In 1991, I became a Mathematics Instructional Specialist in an urban district after spending 23 years as a secondary Mathematics Teacher. My first school visit was to a K-5 elementary building. Our boss wanted all of us to be familiar with K-12 and not just our comfort zone, mine being HS. Unaware that this elementary school started at a later time than the HS I left, I arrived early and was told to wait in the teacher lounge. A couple of Kindergarten teachers came in conversing. This school had won some grant money and one of these teachers was proposing how to spend it. I wanted to butt in and suggest Mathematics materials but just listened. The second teacher relayed an incident where one of her students just arrived.....this being early October......and when asked his name, the reply was Booboo. The teacher explained that this was a nickname and asked for the child's given name. She reported that the child shrugged his shoulders and said, "Everyone just calls me Booboo." You may have guessed by now but these teachers in this urban setting wanted to spend the school's newly awarded grant money on parent education programs. They recognized that the first 5 years of this student's life were not spent in a public school and wanted to do something to improve the academic maturation of students prior to becoming students. I soon learned over the next 7 years just how bad it was for those teachers dealing with students in early elementary who came from homes where nothing educational occurred. Early intervention has to mean pre-school and earlier, in my view.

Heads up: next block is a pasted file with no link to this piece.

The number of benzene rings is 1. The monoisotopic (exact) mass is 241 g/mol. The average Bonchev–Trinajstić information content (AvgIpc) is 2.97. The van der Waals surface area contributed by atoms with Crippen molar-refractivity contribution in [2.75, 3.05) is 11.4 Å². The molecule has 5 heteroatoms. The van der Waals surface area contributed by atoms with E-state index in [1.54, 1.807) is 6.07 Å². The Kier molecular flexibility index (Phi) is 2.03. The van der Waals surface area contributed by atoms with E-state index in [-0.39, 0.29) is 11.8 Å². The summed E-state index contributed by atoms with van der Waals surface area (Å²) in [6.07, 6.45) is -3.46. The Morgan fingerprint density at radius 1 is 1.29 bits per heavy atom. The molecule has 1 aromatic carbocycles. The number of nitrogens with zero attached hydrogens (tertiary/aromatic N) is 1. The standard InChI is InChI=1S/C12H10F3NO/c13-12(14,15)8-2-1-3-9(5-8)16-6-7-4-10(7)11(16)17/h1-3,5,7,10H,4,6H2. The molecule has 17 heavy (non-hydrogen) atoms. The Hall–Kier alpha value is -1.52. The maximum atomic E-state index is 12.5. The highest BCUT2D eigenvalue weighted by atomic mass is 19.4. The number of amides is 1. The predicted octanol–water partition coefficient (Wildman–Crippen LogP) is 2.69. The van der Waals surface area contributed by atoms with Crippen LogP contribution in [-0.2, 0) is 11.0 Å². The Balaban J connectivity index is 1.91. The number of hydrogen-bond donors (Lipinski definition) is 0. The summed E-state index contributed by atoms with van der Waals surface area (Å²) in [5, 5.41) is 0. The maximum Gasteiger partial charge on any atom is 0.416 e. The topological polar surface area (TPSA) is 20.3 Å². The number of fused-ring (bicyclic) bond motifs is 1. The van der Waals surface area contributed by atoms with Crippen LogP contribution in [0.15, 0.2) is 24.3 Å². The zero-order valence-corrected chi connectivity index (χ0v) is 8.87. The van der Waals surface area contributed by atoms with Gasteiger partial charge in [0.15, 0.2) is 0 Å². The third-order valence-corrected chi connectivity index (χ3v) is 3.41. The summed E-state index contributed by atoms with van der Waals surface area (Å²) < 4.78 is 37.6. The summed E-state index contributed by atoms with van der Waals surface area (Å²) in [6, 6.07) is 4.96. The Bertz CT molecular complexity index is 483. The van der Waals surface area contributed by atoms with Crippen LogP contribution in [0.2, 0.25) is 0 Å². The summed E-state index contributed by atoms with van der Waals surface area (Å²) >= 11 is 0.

Jan of MI
Tue, 03/10/2015 - 3:49pm
Bob your observation is so characteristic of what I hear from my friends in Detroit. They have children arrive at school for the first day of Kindergarten (and other grades) not even registered for school. They have no knowledge of how to contact their parent/s/family. Many families do not have the skills or knowledge to navigate the educational system and are surprised to learn that there was a registration process. I agree that one of the best ways to spend $$ on helping families from early on in a child's life so that the child comes to school better prepared.